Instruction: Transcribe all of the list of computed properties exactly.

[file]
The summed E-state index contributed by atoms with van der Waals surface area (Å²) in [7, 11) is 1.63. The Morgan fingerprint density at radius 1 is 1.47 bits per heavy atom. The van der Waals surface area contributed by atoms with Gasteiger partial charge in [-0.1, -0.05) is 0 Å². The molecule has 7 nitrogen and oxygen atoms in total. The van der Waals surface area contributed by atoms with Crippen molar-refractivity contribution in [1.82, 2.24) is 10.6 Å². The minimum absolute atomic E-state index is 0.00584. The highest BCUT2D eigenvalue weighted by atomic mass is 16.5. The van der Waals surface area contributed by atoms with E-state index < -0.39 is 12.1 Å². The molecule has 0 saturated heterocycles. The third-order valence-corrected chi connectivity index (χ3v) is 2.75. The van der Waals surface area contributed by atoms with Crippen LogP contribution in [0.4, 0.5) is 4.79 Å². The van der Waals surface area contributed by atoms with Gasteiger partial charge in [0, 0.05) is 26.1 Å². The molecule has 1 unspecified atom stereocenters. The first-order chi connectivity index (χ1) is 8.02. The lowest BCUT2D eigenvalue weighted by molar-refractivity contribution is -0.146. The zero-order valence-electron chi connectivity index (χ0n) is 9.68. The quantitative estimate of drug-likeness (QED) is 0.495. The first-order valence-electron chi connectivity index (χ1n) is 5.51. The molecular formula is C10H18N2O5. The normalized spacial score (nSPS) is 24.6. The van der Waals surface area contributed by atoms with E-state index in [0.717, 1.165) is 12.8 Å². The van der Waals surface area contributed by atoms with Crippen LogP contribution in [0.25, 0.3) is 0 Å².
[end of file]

The summed E-state index contributed by atoms with van der Waals surface area (Å²) in [7, 11) is 1.63. The Morgan fingerprint density at radius 1 is 1.47 bits per heavy atom. The van der Waals surface area contributed by atoms with Gasteiger partial charge in [-0.1, -0.05) is 0 Å². The molecule has 7 nitrogen and oxygen atoms in total. The van der Waals surface area contributed by atoms with Crippen molar-refractivity contribution in [1.82, 2.24) is 10.6 Å². The minimum absolute atomic E-state index is 0.00584. The highest BCUT2D eigenvalue weighted by atomic mass is 16.5. The van der Waals surface area contributed by atoms with E-state index < -0.39 is 12.1 Å². The molecule has 0 saturated heterocycles. The third-order valence-corrected chi connectivity index (χ3v) is 2.75. The van der Waals surface area contributed by atoms with Crippen LogP contribution in [0.4, 0.5) is 4.79 Å². The van der Waals surface area contributed by atoms with Gasteiger partial charge in [0, 0.05) is 26.1 Å². The molecule has 1 unspecified atom stereocenters. The first-order chi connectivity index (χ1) is 8.02. The lowest BCUT2D eigenvalue weighted by molar-refractivity contribution is -0.146. The zero-order valence-electron chi connectivity index (χ0n) is 9.68. The quantitative estimate of drug-likeness (QED) is 0.495. The first-order valence-electron chi connectivity index (χ1n) is 5.51. The molecular formula is C10H18N2O5. The normalized spacial score (nSPS) is 24.6. The van der Waals surface area contributed by atoms with E-state index in [0.717, 1.165) is 12.8 Å². The van der Waals surface area contributed by atoms with Crippen LogP contribution in [0.25, 0.3) is 0 Å².